We may each approach writing in our unique ways, but no matter what, some logical thinking needs to be behind the final product.
This applies even to “artistic” things like choosing a photo for an article, or designing a logo.
When I’m writing a formal paper or article, I first scratch out a rough outline or jot down a bullet-pointed list of what I want to touch upon.
With blog posts, I go more free-flow. Since I usually don’t have a clear idea of what I want to say beforehand, I just start typing as I think and see what comes out.
But whether I start with the structure already in mind or it grows organically from my pen, I always go back at some point and think through the logic of the piece.
What to ask yourself
Here are some things you might ask yourself when you’re reviewing your work:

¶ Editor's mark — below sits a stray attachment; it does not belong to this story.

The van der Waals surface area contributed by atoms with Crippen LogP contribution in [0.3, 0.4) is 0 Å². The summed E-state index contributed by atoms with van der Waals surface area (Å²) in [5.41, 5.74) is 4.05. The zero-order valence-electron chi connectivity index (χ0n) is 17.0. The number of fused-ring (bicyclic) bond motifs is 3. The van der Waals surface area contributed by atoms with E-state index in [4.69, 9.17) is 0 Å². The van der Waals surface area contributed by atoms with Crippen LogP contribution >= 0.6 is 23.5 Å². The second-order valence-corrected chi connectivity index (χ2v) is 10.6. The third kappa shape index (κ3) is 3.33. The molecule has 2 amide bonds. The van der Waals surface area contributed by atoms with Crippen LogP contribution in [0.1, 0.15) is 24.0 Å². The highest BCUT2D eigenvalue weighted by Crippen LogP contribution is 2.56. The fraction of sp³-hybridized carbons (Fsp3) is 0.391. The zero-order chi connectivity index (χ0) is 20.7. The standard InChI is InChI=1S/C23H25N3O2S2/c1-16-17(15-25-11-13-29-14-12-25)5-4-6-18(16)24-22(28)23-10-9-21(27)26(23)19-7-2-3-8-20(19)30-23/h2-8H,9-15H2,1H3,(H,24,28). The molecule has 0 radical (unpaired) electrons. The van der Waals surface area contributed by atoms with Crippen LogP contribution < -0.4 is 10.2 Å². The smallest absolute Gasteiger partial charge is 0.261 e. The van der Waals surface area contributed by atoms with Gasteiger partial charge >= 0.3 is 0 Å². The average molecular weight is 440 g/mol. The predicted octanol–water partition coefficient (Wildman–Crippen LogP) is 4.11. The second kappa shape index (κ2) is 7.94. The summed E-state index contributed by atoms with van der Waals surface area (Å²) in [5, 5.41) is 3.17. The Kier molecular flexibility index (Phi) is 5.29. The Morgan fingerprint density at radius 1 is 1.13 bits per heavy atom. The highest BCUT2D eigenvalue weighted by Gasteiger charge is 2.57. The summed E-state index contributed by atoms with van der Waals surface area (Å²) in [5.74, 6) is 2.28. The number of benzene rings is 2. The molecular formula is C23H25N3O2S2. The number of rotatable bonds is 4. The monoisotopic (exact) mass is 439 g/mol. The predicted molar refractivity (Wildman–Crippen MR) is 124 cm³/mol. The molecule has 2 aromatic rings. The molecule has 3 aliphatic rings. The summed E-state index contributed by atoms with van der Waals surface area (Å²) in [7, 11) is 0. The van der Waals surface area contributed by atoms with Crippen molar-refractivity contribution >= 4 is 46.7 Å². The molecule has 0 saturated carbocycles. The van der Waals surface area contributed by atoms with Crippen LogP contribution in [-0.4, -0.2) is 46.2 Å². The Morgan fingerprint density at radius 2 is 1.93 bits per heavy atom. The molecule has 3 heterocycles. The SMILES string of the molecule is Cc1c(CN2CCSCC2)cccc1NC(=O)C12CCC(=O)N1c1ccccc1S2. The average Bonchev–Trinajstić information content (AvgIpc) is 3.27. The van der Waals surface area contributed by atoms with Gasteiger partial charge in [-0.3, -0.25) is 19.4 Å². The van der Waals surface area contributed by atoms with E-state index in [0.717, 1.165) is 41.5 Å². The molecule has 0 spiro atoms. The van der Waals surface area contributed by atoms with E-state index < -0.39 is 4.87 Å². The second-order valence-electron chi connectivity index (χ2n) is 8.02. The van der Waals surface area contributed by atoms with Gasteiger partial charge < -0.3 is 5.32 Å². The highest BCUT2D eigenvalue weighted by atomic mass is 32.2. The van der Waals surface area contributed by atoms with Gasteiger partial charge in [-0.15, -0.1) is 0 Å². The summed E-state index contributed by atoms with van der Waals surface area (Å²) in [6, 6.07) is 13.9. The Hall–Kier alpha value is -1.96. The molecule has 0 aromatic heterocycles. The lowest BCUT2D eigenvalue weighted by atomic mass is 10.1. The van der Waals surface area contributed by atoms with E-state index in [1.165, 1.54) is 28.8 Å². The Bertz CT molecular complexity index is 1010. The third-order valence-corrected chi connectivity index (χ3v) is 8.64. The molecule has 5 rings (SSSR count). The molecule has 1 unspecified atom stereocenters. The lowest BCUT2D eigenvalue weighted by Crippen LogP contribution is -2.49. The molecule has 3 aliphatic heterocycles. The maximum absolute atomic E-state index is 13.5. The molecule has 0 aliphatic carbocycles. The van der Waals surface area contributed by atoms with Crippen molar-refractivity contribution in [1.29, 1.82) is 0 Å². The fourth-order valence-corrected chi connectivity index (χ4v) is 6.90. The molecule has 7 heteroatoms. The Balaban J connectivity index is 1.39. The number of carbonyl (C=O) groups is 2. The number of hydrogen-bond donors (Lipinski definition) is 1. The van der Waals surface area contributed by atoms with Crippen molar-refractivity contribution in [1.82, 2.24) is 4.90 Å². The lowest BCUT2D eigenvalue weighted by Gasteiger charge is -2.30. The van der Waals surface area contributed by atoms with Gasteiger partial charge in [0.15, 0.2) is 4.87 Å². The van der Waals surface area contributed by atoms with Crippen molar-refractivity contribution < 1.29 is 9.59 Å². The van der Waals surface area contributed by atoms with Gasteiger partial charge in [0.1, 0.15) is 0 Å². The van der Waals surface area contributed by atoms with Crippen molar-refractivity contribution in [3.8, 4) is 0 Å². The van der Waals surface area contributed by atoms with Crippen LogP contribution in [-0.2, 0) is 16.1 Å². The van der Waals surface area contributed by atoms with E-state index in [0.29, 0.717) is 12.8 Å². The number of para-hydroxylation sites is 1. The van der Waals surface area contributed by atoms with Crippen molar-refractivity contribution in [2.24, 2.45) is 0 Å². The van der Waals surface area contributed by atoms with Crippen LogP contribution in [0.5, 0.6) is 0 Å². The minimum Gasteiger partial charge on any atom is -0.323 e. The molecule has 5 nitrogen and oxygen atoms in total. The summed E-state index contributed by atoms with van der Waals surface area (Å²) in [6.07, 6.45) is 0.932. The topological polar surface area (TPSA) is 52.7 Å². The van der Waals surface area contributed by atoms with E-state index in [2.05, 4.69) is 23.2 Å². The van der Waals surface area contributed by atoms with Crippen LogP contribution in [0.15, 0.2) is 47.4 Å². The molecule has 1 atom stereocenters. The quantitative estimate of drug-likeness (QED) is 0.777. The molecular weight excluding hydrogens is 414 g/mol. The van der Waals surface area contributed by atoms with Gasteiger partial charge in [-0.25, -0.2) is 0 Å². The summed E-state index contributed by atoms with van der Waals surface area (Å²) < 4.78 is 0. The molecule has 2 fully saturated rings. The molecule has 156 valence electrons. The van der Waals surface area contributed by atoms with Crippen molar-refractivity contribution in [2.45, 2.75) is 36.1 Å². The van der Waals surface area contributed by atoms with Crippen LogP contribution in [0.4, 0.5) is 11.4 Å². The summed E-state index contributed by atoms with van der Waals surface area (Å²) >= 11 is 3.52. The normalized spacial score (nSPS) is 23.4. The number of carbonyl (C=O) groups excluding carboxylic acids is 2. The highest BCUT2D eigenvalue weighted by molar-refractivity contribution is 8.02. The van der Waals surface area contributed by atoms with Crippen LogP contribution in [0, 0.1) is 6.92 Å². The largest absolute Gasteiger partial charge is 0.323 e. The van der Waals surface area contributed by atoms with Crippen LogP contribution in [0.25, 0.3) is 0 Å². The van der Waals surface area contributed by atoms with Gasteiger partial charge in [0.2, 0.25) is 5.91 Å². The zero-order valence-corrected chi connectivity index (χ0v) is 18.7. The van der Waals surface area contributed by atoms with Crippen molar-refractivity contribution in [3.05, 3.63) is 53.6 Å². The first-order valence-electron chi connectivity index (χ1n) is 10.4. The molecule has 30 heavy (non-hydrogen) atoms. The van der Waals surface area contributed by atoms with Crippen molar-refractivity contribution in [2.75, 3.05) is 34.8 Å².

- What is my main point here? What is my message?
- Does the progression of thought/ideas make sense? Does it flow? Is it not confusing?
- Are there any gaping contradictions or loopholes? (That may be OK but should be explicitly acknowledged in the writing itself. Otherwise, it detracts from your message.)
As I ask myself these questions, I reshuffle the order of things.
Sometimes I find that my main point has wandered from the original intent. I take the “wandering” to be a sign that I didn’t have enough material to make the original point and drop it.
Then, I read through again to see if I have enough to support the new message.
Sometimes, I set the article aside for another time—giving the idea a chance to ripen more. Or I may end up tossing it as unfeasible.
No matter your writing style or approach to writing, the point is to be aware that taking a step back and reviewing your work will improve your final product.
(And in fact, that’s what editors like myself are here for too!)
Need help with organizing your ideas in your writing? Let me help you!